23. Steve_in_CNJ says:

    Let’s try to be clear. “… are entitled to call themselves husband or wife” (Vanasco) was the old rule. The new rule is “…are entitled to be called husband and wife”.

  24. caphillprof says:

    I can’t help but think that Mexico also helped with this one.

  25. Stephen Clark says:

    That’s a false choice. It is both. John was engaged in both investigation and reporting and also advocacy. His posts were not pure opinion pieces untethered to and unconstrained by uncovered facts. Frankly, the dichotomy between news and opinion has always been far more ambiguous than journalists would like to admit.

    Moreover, rigidly giving equal time to two sides and presented them as if they are absolutely equivalent is not itself objectivity and balance; it is a journalistic contrivance that is usually misrepresenting the relative merits of the two positions. It IS a form of advocacy in two ways: (1) by seeking to persuade readers that the reporter is objective and balanced and (2) by leading readers to believe that the weaker side has more of an argument than it does. See, e.g., climate-change deniers.

    Plenty of us have been driven from “news” reporting by the mindless portrayal of everything as having two equally legitimate sides. If news reporters can’t make clear, for example, that climate change-denial has basically no foundation in science, plenty of us would prefer an opinion writer who doesn’t insult our intelligence by presenting both sides as equivalent.

  26. Stephen Clark says:

    Great work, John!!! Congratulations.

    One cautionary note: I’d call it almost perfect and for all the reasons you mentioned. But I wonder if the AP is leaving itself a little leeway in saying the rule applies to “legally recognized” marriages, instead of “legally performed” marriages. Does “recognized” leave a reporter room to say, for example, that a Texas same-sex couples who got married in New York State should not be referred to as husbands or wives because Texas refuses to recognize their marriage?

  27. karmanot says:

    In spite of her Obama infatuation Rachel Maddow has done some first rate reporting over the past few years.

  28. SkippyFlipjack says:

    Plenty of journalists do actually investigate and report, and do actually achieve something close to objectivity. The coverage of the AP “ban” by AmericaBlog is advocacy, not journalism. It’s important, it’s effective, it’s an essential partner to journalism.. but they’re different. If this style of coverage becomes known as “journalism” we’re all f*cked.

  29. S1AMER says:

    Your being fiercer than a junkyard dog is what done this, John. Thanks!

  30. UncleBucky says:

    Real journalists are a dying breed, killed off like so many sharks for their fins. And bloggers are the naturalists who can stop the finning boats and bring back shark journalism again. Watch out GOP/TPers, “Jaws” has your scent, now!

  31. Jay says:

    I wrote a snarky email message to David Minthorn and Tom Kent at the AP this morning accusing them of homophobia (oops, they banned that too). Glad to see they finally made the right decision. Hope all our bitching and moaning nudged them in the right direction.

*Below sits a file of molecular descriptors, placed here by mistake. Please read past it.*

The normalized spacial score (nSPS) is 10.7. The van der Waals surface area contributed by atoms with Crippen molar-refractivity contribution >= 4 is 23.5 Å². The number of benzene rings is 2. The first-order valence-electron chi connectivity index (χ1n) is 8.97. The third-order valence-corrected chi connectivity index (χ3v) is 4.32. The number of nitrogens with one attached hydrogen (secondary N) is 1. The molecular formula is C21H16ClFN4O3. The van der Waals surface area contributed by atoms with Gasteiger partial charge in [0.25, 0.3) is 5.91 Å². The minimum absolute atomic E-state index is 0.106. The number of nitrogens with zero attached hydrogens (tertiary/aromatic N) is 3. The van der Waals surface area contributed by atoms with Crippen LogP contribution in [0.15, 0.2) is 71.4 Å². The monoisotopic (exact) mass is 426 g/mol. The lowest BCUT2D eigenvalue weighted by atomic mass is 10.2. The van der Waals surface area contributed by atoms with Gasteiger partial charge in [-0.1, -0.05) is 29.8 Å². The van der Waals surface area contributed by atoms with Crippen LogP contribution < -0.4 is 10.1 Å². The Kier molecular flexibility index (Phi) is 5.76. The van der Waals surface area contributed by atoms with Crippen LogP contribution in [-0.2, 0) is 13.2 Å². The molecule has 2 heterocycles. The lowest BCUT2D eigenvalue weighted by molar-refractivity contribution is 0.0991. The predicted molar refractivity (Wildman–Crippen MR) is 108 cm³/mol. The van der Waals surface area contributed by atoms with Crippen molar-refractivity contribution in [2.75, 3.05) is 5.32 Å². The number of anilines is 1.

32. UncleBucky says:

    It’s husband and husband, wife and wife, husband and wife and wife and husband all the way around!

    I b’lieve I’ll have a martini!

  33. nicho says:

    they’re supposed to investigate and report the news.

    They’re supposed to, but they don’t. They merely reprint what they’re handed from politicians or the police — without any investigation or reporting. None of these investigating reporting “journalists” even mentioned the AP style change.

    And, by the way, you’re working off a rather recent definition of what journalism is, after we’ve entered the era of phony “objectivity” and false equivalency.

  34. BeccaM says:

    I wonder if all those emails yesterday sent to the AP style guide managers had something to do with this, too. Y’know, the ones from all of us lesbian and gay couples asking to be put into AP’s database of people specifying in advance that we ourselves use ‘wife’ and ‘husband’ when referring to our spouses, in keeping with their (now previous, then new) style guide rules.

  35. SkippyFlipjack says:

    Well.. right. Journalists aren’t really supposed to “turn things around”, they’re supposed to investigate and report the news. Then people who want to enact change use that information in their quest to do so. That dynamic worked here — bloggers didn’t do a lot of ‘investigation’ really, but gathered a lot of opinions, focused attention on the issue and ended up getting the guideline changed and formalized.

  36. nicho says:

    So much for bloggers not being “real journalists.” It was the bloggers who turned this around, not the so-called “real journalists,” who are really nothing more than corporatist stenographers.

  37. FLL says:

    The money quote from the AP Senior Managing Editor: “After reviewing existing practice… ” In other words, after reviewing the legal and social reality in 9 U.S. states as well as other English-speaking countries and jurisdictions… Pressure works, again and again. Kudos, John. The commenters who criticized your focus on this issue were wrong. The AP Stylebook has a large influence on written language in the English-speaking world.

  38. Kudos for keeping this on the front burner John!

  39. jomicur says:

    Fantastic news! Congratulations to John, GLAAD and all who have worked on this. And to the whole gay community.